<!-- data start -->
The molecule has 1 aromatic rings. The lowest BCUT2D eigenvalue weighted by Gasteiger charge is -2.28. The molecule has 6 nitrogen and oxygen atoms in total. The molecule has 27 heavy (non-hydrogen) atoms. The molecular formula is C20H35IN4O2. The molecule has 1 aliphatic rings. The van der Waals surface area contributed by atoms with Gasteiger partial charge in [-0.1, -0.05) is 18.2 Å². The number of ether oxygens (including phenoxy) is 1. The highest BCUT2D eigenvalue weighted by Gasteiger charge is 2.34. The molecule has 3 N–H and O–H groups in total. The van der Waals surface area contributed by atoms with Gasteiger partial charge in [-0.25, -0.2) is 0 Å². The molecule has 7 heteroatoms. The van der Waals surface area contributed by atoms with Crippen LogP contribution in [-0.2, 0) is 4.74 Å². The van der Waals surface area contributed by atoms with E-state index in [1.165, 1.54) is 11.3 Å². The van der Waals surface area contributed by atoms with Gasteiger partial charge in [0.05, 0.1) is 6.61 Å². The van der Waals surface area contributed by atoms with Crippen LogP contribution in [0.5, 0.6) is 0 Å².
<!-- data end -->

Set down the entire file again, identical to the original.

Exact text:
The molecule has 1 aromatic rings. The lowest BCUT2D eigenvalue weighted by Gasteiger charge is -2.28. The molecule has 6 nitrogen and oxygen atoms in total. The molecule has 27 heavy (non-hydrogen) atoms. The molecular formula is C20H35IN4O2. The molecule has 1 aliphatic rings. The van der Waals surface area contributed by atoms with Gasteiger partial charge in [-0.1, -0.05) is 18.2 Å². The number of ether oxygens (including phenoxy) is 1. The highest BCUT2D eigenvalue weighted by Gasteiger charge is 2.34. The molecule has 3 N–H and O–H groups in total. The van der Waals surface area contributed by atoms with Gasteiger partial charge in [-0.25, -0.2) is 0 Å². The molecule has 7 heteroatoms. The van der Waals surface area contributed by atoms with Crippen LogP contribution in [-0.2, 0) is 4.74 Å². The van der Waals surface area contributed by atoms with E-state index in [1.165, 1.54) is 11.3 Å². The van der Waals surface area contributed by atoms with Gasteiger partial charge in [0.05, 0.1) is 6.61 Å². The van der Waals surface area contributed by atoms with Crippen LogP contribution in [0.5, 0.6) is 0 Å².